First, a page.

Classroom Resources: Kinetics


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  • Molecular Structure, Catalysts | High School

    Activity: Ingenious: The Strange Chemistry Behind Why You Get Sick on Planes Video Questions

    In this activity, students will answer questions while watching the video, The Strange Chemistry Behind Why You Get Sick on Planes, from the Ingenious series produced by the American Chemical Society. Each episode investigates a different topic related to how leading-edge chemistry is taking on the world’s most urgent issues to advance everyone’s quality of life and secure our shared future. This episode investigates the compound ozone and why it might be responsible for some of the discomforts associated with air travel.

  • Catalysts, Molecular Structure | High School

    Video: Ingenious Video 1: The Strange Chemistry Behind Why You Get Sick on Planes

    The compound ozone, a known respiratory irritant, exists in high concentrations at flight altitudes, making the “fresh air” sucked in by air conditioners at those heights, well, not so fresh. In fact ozone exposure may be responsible for many of the short-term discomforts we associate with air travel. What’s more, ozone can react with other compounds in the air -- even the oils of our skin -- to produce other toxic compounds, like aldehydes and ketones. Some planes have catalytic converters, like the ones in cars, which use transition metals to turn ozone into breathable oxygen. But not every plane has one!

  • Catalysts, Reduction, Combustion, Redox Reaction, Oxidation, Activation Energy | High School

    Activity: Catalytic Converters Video Questions

    In this activity, students will watch a video and answer related questions about the role of a catalytic converter and its corresponding chemical reactions within a vehicle. Students will learn about both oxidation and reduction reactions as well as the purpose of a catalyst.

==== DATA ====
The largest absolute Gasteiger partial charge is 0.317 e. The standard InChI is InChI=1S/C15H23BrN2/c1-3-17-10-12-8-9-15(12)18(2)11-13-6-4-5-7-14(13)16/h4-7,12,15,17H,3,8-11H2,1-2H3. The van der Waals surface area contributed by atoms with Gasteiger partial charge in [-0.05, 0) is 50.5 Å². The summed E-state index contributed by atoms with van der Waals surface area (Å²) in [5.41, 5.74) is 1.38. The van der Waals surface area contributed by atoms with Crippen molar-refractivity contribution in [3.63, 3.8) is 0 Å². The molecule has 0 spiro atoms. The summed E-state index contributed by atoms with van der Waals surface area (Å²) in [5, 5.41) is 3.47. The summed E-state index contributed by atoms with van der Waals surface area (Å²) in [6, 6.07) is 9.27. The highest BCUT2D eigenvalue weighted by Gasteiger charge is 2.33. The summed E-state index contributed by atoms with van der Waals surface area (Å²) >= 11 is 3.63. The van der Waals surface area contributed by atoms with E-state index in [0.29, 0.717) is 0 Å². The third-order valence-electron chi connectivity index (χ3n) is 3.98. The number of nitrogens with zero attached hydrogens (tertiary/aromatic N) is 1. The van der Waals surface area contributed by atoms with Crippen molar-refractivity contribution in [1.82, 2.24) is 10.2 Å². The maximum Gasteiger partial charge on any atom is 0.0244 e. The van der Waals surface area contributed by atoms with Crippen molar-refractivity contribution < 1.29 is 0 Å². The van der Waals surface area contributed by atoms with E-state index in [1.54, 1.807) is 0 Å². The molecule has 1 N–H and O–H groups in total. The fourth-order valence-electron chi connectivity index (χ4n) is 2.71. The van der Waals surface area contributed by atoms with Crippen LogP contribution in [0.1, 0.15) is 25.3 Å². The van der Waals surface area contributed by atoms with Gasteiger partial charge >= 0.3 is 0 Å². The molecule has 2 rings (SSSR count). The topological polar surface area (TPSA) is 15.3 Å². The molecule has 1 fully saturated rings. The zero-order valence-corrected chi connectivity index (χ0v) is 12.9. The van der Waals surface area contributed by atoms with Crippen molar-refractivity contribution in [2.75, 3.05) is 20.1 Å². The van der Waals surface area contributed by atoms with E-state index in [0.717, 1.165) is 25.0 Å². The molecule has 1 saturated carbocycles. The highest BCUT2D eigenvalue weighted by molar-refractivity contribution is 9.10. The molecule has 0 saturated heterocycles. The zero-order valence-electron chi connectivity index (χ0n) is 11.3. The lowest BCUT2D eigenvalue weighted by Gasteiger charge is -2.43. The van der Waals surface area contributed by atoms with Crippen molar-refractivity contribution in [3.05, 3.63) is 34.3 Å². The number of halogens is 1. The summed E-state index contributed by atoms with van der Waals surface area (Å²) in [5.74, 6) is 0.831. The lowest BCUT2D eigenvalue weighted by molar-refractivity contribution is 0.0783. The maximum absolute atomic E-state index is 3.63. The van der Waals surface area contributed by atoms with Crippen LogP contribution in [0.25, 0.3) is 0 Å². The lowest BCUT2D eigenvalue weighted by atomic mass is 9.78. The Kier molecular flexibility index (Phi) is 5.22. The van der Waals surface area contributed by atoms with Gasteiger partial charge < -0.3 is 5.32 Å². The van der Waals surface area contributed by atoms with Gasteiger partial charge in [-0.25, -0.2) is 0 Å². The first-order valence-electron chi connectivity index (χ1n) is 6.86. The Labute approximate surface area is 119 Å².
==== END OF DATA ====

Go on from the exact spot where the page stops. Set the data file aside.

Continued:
• Reaction Rate, Reaction Rate | Middle School, High School

    Simulation: Reaction Rates

    In the May 2018 simulation, students investigate several factors that can affect the initial rate of a chemical reaction, including concentration, temperature, surface area of the reactants, and addition of a catalyst.

  • Reaction Rate, Reaction Rate | Middle School, High School

    Activity: Simulation Activity: Investigating Reaction Rates

    In this simulation, students will have the opportunity to investigate several factors that can affect the initial rate of a chemical reaction. Students will have the opportunity to manipulate several variables including concentration, temperature, or surface area of the reactants as well as the addition of a catalyst during the simulation. These reaction rates will be compared to a controlled reaction. Students will interpret a simplified qualitative representation of the reaction as well as analyze corresponding data organized on a graph.

  • Catalysts, Reduction, Combustion, Redox Reaction, Activation Energy, Oxidation | Elementary School, Middle School, High School

    Video: Catalytic Converters Video

    This video investigates the role of a catalytic converter and its corresponding chemical reactions within a vehicle. Students will learn about both oxidation and reduction reactions and how they, in combination with a catalyst, can impact the molecules released in a car’s exhaust.

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